I do think we may well end up in a similar “the murderer doesn’t matter” vein here, though; we get a strong hint in this episode that Camille’s editor (Miguel Sandoval) has sent her back to her hometown for a different reason, and the murders are just a cover. Whether that reason is just to get her to sober up and grow into a real reporter, or whether it’s to realize her true role as the Yellow King and ascend accordingly, I guess we’ll find out.

Alex: That relationship is definitely something deeper than writer-editor. I don’t think any editor I’ve ever had would send me home to solve murders to help me find my groove, nor would I want them to. Yet he’s really the only “good” parent we see in the first episode, and his presence as that archetype is especially pronounced considering how brittle Camille’s relationship with Adora and her stepfather is.

When is this story taking place? Is it purposely confusing?

Aja: The timeframe didn’t confuse me because it’s not that unusual to see people from the South dressing like they’re from the ’50s on any given day. (Actually, Amy Adams’s unkempt down-dressing reminded me of the famously dowdy look of The Killing’s lead female detective.) And we had a steady stream of smartphone shots guiding us through every new narrative sequence, so nothing felt too dated. But the narrative convergence between past and present definitely does a lot to make things tense, and I think we’re definitely supposed to be on shaky ground regarding just how long it’s been since Camille left town.

I’m happy to see It’s Sophia Lillis playing young Camille, in flashback scenes that make present-day Camille’s constant drinking and clear trauma seem rooted in more than just her sister’s death. Then again, we don’t know how, or really even when, her sister died, and her bedroom slash mausoleum doesn’t give us any timeline clues. Plus, I was really thrown when it became clear her sister barely knew her. What’s up with that?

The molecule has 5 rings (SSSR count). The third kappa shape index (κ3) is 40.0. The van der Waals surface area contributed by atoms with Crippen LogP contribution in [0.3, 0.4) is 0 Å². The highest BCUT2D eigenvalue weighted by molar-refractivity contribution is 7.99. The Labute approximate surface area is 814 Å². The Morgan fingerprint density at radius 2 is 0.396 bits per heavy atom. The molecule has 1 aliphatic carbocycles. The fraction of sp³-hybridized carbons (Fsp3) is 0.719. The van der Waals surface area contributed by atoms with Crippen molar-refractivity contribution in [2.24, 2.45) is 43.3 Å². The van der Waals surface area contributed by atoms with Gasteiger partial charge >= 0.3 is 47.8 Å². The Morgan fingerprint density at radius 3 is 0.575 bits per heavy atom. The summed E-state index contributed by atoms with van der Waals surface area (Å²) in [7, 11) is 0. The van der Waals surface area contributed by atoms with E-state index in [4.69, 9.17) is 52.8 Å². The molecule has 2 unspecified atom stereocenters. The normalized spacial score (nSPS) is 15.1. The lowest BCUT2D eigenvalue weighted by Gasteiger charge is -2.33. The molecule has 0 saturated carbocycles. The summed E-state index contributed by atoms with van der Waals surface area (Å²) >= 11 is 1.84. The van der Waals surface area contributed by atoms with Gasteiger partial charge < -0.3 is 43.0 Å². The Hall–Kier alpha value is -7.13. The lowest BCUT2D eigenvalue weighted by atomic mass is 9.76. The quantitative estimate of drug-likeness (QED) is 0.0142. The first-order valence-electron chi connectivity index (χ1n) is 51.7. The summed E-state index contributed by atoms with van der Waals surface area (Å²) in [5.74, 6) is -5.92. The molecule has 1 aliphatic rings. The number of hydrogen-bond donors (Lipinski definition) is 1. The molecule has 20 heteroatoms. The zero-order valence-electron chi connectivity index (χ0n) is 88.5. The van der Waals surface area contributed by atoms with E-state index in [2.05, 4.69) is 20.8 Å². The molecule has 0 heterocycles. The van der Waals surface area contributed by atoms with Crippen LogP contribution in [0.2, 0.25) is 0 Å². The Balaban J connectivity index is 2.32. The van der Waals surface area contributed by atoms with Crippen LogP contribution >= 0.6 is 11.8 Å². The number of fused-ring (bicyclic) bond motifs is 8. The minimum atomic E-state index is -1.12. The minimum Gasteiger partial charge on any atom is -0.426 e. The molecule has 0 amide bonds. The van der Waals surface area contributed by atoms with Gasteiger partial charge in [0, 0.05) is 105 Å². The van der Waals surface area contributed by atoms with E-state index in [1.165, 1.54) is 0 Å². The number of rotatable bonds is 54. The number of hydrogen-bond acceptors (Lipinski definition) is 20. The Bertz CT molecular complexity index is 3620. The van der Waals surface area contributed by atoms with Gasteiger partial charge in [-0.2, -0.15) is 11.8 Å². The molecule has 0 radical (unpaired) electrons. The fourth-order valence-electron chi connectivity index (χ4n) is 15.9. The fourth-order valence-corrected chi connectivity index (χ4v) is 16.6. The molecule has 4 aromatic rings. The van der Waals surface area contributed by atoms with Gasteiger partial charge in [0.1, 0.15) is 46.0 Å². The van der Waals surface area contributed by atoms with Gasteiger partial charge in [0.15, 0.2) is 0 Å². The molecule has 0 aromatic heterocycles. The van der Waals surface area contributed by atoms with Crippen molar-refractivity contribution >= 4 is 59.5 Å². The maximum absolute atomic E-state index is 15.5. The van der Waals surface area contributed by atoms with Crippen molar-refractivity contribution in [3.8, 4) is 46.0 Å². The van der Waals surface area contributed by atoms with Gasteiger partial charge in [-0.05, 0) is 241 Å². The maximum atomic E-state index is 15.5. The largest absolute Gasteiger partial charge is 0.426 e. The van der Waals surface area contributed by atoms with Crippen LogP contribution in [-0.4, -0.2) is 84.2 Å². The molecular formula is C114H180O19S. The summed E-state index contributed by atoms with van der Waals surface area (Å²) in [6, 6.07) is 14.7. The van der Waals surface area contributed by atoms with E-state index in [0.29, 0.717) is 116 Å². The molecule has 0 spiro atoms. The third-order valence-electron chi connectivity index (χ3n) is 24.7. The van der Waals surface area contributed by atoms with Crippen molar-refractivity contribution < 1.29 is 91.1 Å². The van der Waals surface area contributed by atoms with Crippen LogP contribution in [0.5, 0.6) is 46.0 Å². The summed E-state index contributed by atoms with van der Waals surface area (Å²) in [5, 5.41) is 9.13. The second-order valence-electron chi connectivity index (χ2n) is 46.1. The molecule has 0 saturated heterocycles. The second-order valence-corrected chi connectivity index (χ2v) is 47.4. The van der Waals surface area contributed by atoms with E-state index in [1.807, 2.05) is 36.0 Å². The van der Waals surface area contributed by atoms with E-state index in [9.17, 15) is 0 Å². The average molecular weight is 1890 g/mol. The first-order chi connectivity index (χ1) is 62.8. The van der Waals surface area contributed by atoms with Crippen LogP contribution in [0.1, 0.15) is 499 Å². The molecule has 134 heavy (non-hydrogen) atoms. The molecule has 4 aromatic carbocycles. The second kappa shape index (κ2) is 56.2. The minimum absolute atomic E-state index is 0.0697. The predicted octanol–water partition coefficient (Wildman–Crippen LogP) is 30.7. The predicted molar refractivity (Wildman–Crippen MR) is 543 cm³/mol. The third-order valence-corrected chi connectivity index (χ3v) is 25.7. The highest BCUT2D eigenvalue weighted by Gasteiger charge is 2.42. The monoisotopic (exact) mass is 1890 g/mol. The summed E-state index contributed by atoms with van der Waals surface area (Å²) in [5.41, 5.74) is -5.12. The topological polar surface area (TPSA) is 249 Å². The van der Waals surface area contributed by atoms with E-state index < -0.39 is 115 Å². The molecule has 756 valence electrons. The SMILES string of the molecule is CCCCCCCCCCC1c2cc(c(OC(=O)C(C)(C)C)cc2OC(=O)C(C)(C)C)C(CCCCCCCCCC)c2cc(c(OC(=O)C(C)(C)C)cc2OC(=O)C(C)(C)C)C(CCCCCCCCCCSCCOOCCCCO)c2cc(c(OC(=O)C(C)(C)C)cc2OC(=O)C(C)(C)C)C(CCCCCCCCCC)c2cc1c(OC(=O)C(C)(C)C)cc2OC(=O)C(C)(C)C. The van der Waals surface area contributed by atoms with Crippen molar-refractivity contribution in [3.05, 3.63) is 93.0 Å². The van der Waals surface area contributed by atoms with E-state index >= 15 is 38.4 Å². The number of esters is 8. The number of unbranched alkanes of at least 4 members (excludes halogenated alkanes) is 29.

Alex: I’m not totally sure how much of anything we’re supposed to believe, nor how much we’re meant to question. I have a vague idea about the timeline, but I also love how the show is made to feel disorienting: Camille is an unreliable narrator, and while the characters in town at this point feel a little cliché (e.g. the brassy woman, apparently the town’s designated sass dispenser, who accosts Camille before she joins the search party), it feels like there’s something dwelling behind each of these stereotypes, waiting to be revealed.

I think it’s a credit to director Jean-Marc Vallée’s talent that he can give us something as dreamy and chilly as Big Little Lies version of Monterey, California, then give us this woozy, drippy, stagnant town of Wind Gap. It underlines how the days of Camille’s life all bleed together, how she can’t escape it. And there are points where I can imagine the strain and burden of what it would feel like to be her and live in Wind Gap, and want to escape too.

Aja: I really love not only the visual editing, which our colleague Todd VanDerWerff examines in his full-season review, but also the sound editing, the way the soundtrack to Camille’s life cuts in and out in this jagged way, to further add to our discombobulation about where and even when we are.

I also really appreciate that the story just dives straight into its most decadent tropes: the frigid family dynamics, the terrifying eccentricity of Camille’s mother and her creepily passive stepfather, the scarring — because normally in this kind of story, these are the sorts of things that get revealed to us over time.

But plunging us right into them puts us effectively on Camille’s “side,” because we experience them not as terrifying discoveries but as well-established family traits that, at most, just make Camille seem more tired. Not only does that further complicate our understanding of what normalcy is for this community, but it leaves me wondering: If that’s the starting point, how much more bizarre does this story get?

I think it’s hilarious you thought the brassy woman was a cliché, because the most unrealistic thing about her to me was that there’s only one of her (so far). But then this isn’t Steel Magnolias, and it seems clear that most of the established relationships on this show are manipulative and superficial (small Southern town bingo card almost full!). Is anyone worth rooting for yet? I think I’m rooting for Camille and Amma to find a way to connect — and for her mom’s housemaid to find a way out of that creepy maid uniform.

Alex: I’m rooting for Adora. I don’t know exactly what for (To solve the murders? To get away with the murders? To murder? To make breakfast?). But I am rooting for her.